WHO Reference and Research Laboratory 1980 -1987

Flewett's work on rotaviruses brought him international recognition both as a virologist and an electron microscopist. He was one of the first western virologists to be invited to the Peoples' Republic of China (in 1983) to lecture. He was a judge for the King Faisal International Prize in 1983, which was awarded to Professor John S. Fordtran, Dr William B. Greenough III and Professor Michael Field, for their work on oral rehydration therapy in reducing mortality and morbidity due to cholera and other acute infectious diarrhoeal diseases [Dialogue on Diarrhoea Online, Issue no.16 - February 1984 ] . During these years he travelled widely as a World Health Organization consultant to most countries in which childhood diarrhoea is a major problem. He established The WHO Collaborating Centre for Reference and Research on Rotaviruses, (known as The WHO Lab), at his laboratory which was supported by The World Health Organisation from 1980 until his retirement in 1987. This laboratory was formerly a small tuberculosis bacteriology laboratory and the building was old and badly and in need of repair. [ The building was demolished in 1996.] As well continuing with basic research on the viruses that cause gastroenteritis, this laboratory produced reagents for the laboratory diagnosis of rotavirus infections based on monoclonal antibodies developed by his research team [Beards GM, Campbell AD, Cottrell NR, Peiris JS, Rees N, Sanders RC, Shirley JA, Wood HC, Flewett TH. Enzyme-linked immunosorbent assays based on polyclonal and monoclonal antibodies for rotavirus detection. J Clin Microbiol. 1984 Feb;19(2):248-54.] . These reagents were sent regularly to numerous hospital laboratories throughout the developing world. The WHO laboratory attracted many visiting scientists from many countries and his team of research scientists contributed to the development of a vaccine against rotavirus infections. [ Vesikari T, Isolauri E, Delem A, d'Hondt E, Andre FE, Beards GM, Flewett TH. Clinical efficacy of the RIT 4237 live attenuated bovine rotavirus vaccine in infants vaccinated before a rotavirus epidemic. J Pediatr. 1985 Aug;107(2):189-94. ] His laboratory was active in the search for other, novel causes of viral infections which Flewett called 'the diagnostic gap' because to this day many causes of gastroenteritis are still unknown. [J Med Virol. 2003 Jun;70(2):258-62.Infantile viral gastroenteritis: on the way to closing the diagnostic gap. Simpson R, Aliyu S, Iturriza-Gomara M, Desselberger U, Gray J.Clinical Microbiology and Public Health Laboratory, Addenbrooke's Hospital, Cambridge, United Kingdom.]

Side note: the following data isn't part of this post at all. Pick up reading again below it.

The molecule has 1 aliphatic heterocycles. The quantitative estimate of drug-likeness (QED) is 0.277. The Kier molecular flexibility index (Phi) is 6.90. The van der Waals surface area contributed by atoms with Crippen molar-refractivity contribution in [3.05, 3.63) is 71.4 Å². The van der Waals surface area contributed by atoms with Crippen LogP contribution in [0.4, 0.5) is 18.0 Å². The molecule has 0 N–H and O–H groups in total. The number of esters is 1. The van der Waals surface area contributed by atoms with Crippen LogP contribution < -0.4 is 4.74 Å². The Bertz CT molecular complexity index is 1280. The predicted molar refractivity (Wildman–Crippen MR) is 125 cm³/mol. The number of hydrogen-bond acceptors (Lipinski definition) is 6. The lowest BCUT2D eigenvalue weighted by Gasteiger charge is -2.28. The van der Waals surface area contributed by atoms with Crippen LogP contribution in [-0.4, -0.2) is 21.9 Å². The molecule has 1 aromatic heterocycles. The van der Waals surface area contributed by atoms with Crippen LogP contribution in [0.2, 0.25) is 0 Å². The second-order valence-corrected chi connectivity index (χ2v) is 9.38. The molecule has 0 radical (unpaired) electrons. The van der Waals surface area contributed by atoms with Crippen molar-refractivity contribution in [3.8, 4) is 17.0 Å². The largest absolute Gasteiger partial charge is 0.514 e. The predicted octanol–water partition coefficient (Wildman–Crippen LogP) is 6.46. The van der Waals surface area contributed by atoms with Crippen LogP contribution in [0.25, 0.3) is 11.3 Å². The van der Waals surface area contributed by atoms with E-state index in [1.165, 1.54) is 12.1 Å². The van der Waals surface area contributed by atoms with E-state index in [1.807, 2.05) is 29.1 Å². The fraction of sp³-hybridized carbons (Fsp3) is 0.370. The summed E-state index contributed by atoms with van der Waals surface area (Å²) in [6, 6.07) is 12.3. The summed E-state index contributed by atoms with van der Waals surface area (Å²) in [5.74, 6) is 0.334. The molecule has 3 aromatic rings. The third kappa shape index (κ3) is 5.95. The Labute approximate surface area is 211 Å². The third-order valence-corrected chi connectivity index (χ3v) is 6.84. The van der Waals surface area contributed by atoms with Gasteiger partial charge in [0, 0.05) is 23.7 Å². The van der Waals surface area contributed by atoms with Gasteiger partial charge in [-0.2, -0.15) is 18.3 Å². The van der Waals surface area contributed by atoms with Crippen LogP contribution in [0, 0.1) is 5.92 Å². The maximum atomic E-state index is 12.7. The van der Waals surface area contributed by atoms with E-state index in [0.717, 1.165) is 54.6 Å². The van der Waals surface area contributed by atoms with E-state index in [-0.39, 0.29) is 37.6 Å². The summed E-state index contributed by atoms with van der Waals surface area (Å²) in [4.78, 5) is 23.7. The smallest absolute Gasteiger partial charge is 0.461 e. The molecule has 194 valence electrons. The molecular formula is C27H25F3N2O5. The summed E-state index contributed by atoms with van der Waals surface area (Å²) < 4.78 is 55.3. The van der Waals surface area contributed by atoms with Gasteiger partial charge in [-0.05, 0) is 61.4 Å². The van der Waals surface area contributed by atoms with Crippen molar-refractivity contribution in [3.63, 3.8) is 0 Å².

Unfulfilled ambition - FRS